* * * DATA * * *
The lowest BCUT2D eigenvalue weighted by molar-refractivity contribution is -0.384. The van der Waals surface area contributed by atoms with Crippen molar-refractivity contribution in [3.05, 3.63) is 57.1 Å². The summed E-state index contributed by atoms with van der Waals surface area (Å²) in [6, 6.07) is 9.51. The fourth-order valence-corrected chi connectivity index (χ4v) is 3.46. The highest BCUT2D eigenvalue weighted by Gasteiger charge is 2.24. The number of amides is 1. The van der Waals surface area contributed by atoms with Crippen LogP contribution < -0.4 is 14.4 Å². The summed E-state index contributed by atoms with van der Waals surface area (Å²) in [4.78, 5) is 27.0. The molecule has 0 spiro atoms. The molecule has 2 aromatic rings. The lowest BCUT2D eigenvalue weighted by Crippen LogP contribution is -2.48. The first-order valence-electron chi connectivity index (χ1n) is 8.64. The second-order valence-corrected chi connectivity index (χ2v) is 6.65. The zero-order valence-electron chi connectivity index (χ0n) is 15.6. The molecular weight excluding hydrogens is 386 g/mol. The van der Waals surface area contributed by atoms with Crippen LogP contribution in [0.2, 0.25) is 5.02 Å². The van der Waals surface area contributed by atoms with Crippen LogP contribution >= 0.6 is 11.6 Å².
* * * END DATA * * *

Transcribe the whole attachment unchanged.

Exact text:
The lowest BCUT2D eigenvalue weighted by molar-refractivity contribution is -0.384. The van der Waals surface area contributed by atoms with Crippen molar-refractivity contribution in [3.05, 3.63) is 57.1 Å². The summed E-state index contributed by atoms with van der Waals surface area (Å²) in [6, 6.07) is 9.51. The fourth-order valence-corrected chi connectivity index (χ4v) is 3.46. The highest BCUT2D eigenvalue weighted by Gasteiger charge is 2.24. The number of amides is 1. The van der Waals surface area contributed by atoms with Crippen LogP contribution < -0.4 is 14.4 Å². The summed E-state index contributed by atoms with van der Waals surface area (Å²) in [4.78, 5) is 27.0. The molecule has 0 spiro atoms. The molecule has 2 aromatic rings. The lowest BCUT2D eigenvalue weighted by Crippen LogP contribution is -2.48. The first-order valence-electron chi connectivity index (χ1n) is 8.64. The second-order valence-corrected chi connectivity index (χ2v) is 6.65. The zero-order valence-electron chi connectivity index (χ0n) is 15.6. The molecular weight excluding hydrogens is 386 g/mol. The van der Waals surface area contributed by atoms with Crippen LogP contribution in [0.2, 0.25) is 5.02 Å². The van der Waals surface area contributed by atoms with Crippen LogP contribution >= 0.6 is 11.6 Å².